If you can pass this test via your past business performance, then it is highly expected that your business will do the same in the near future.

2) What If Scenarios:

Here, the lender will perform a series of “what if” scenarios on your financial statements.

For example, they may take your total revenue per period and reduce it by 10% or 20% – keeping all other items (your expenses) the same. Then, spread those numbers again to see if your business could still service the proposed loan, i.e., still have the cash flow to make the payments. Again, reassuring the bank or lender that your business would still be able to repay them should your business hit a slow period.

3) Debt-to-Equity Ratio:

Lastly, while your business may be able to service the proposed loan’s payments, banks also want to ensure that your business is not over leveraged – meaning that your business does not have too much debt in comparison to its equity.

Let’s say that the entire market declines or crashes and your revenues fall so low that you are forced to shut down the business.  In this situation, would you still be able to repay all your lenders – including this proposed loan? Thus, lenders look to a safety measure known as the debt-to-equity ratio.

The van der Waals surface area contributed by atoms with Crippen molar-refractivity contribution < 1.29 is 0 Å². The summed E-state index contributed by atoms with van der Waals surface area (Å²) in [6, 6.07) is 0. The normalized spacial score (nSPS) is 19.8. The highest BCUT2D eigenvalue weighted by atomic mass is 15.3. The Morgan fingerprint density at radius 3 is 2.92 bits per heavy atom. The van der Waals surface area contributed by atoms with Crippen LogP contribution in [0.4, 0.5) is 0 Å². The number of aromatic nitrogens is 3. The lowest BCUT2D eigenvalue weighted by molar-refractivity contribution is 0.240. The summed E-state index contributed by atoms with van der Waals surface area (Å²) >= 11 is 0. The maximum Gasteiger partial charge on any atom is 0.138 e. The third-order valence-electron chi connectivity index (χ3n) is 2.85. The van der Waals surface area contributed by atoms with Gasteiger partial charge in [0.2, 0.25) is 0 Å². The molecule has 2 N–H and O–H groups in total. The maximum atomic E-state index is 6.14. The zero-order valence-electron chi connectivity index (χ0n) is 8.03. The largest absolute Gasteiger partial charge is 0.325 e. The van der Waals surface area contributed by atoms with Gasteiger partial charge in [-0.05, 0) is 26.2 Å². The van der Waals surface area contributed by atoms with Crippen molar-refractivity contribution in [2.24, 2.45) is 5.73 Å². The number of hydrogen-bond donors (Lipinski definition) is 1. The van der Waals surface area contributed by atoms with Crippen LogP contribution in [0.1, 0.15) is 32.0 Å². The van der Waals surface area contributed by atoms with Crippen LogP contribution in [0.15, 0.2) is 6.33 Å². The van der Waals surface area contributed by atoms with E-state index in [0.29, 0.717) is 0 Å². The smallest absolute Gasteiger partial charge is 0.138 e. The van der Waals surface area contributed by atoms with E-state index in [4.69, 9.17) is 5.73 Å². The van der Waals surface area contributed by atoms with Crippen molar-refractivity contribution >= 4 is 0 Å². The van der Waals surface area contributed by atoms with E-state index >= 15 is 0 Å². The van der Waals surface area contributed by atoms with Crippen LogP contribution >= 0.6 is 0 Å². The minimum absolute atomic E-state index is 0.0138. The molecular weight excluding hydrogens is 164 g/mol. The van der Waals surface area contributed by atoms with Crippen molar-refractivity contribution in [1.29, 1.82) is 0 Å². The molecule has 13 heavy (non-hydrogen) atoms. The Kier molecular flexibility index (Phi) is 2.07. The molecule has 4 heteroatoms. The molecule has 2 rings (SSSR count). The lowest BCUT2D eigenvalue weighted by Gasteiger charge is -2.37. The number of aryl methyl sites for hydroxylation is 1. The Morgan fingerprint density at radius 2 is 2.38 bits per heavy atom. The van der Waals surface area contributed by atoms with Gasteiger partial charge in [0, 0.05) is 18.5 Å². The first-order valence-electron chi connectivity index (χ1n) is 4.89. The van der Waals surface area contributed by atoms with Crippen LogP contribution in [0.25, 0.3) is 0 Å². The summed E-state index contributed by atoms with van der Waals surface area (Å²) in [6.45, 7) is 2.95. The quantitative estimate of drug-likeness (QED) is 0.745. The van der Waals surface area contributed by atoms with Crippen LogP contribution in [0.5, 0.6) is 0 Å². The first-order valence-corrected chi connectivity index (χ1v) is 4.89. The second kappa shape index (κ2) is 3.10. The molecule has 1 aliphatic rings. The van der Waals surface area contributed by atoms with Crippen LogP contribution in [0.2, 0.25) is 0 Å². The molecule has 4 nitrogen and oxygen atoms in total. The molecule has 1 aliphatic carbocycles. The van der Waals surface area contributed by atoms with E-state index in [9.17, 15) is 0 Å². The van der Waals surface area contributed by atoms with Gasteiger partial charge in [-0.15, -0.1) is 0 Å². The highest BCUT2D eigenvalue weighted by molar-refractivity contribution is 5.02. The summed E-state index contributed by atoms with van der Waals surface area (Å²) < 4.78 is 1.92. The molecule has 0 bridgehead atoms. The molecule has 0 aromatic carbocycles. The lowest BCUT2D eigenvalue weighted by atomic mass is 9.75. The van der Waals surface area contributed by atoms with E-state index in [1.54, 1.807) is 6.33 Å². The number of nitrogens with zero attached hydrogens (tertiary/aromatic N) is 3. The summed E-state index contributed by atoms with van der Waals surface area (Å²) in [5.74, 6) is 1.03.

Measuring your debt-to-equity is simply taking your Total Liabilities and dividing them by your company’s total equity. The higher this ratio, the more risk the business has as it is relying on too much outside debt financing. A ratio over 3 (meaning that the business has three times the debt as it does equity) is too much risk for most lenders to feel comfortable with. Most businesses will have a debt-to-equity ratio between 1.5 to 2 and are considered safe to their prospective lender.

Now, if your business does not pass all these tests with flying colors and you still need a small business loan to grow, then it is up to you (the business owner) to manage your company in such a way to bring your business in line with these tests.

It all starts with your understanding of your business and the measures it has to pass to qualify.